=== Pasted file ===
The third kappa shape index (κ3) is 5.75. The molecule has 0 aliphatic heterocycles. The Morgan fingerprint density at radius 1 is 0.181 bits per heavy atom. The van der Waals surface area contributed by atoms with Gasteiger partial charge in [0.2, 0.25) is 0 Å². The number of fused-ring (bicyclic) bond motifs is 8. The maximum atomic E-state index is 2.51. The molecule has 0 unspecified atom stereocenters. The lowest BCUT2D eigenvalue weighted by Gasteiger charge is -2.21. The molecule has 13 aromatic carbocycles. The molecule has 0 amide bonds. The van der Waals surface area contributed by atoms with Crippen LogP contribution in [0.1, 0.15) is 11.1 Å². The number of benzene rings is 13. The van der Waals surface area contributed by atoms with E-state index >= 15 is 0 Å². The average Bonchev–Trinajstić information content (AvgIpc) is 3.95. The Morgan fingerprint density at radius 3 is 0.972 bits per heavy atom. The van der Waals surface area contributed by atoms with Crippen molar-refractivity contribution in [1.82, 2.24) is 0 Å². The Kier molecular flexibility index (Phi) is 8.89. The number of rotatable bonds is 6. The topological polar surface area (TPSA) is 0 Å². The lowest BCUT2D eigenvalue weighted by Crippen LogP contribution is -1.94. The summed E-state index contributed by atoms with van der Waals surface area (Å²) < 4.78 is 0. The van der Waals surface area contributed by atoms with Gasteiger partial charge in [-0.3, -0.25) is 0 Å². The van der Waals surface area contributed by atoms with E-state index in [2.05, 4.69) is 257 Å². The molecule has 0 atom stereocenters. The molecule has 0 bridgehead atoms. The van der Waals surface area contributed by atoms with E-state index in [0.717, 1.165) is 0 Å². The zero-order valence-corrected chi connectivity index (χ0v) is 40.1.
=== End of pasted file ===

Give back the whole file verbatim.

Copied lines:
The third kappa shape index (κ3) is 5.75. The molecule has 0 aliphatic heterocycles. The Morgan fingerprint density at radius 1 is 0.181 bits per heavy atom. The van der Waals surface area contributed by atoms with Gasteiger partial charge in [0.2, 0.25) is 0 Å². The number of fused-ring (bicyclic) bond motifs is 8. The maximum atomic E-state index is 2.51. The molecule has 0 unspecified atom stereocenters. The lowest BCUT2D eigenvalue weighted by Gasteiger charge is -2.21. The molecule has 13 aromatic carbocycles. The molecule has 0 amide bonds. The van der Waals surface area contributed by atoms with Crippen LogP contribution in [0.1, 0.15) is 11.1 Å². The number of benzene rings is 13. The van der Waals surface area contributed by atoms with E-state index >= 15 is 0 Å². The average Bonchev–Trinajstić information content (AvgIpc) is 3.95. The Morgan fingerprint density at radius 3 is 0.972 bits per heavy atom. The van der Waals surface area contributed by atoms with Crippen molar-refractivity contribution in [1.82, 2.24) is 0 Å². The Kier molecular flexibility index (Phi) is 8.89. The number of rotatable bonds is 6. The topological polar surface area (TPSA) is 0 Å². The lowest BCUT2D eigenvalue weighted by Crippen LogP contribution is -1.94. The summed E-state index contributed by atoms with van der Waals surface area (Å²) < 4.78 is 0. The van der Waals surface area contributed by atoms with Gasteiger partial charge in [-0.3, -0.25) is 0 Å². The van der Waals surface area contributed by atoms with E-state index in [2.05, 4.69) is 257 Å². The molecule has 0 atom stereocenters. The molecule has 0 bridgehead atoms. The van der Waals surface area contributed by atoms with E-state index in [0.717, 1.165) is 0 Å². The zero-order valence-corrected chi connectivity index (χ0v) is 40.1.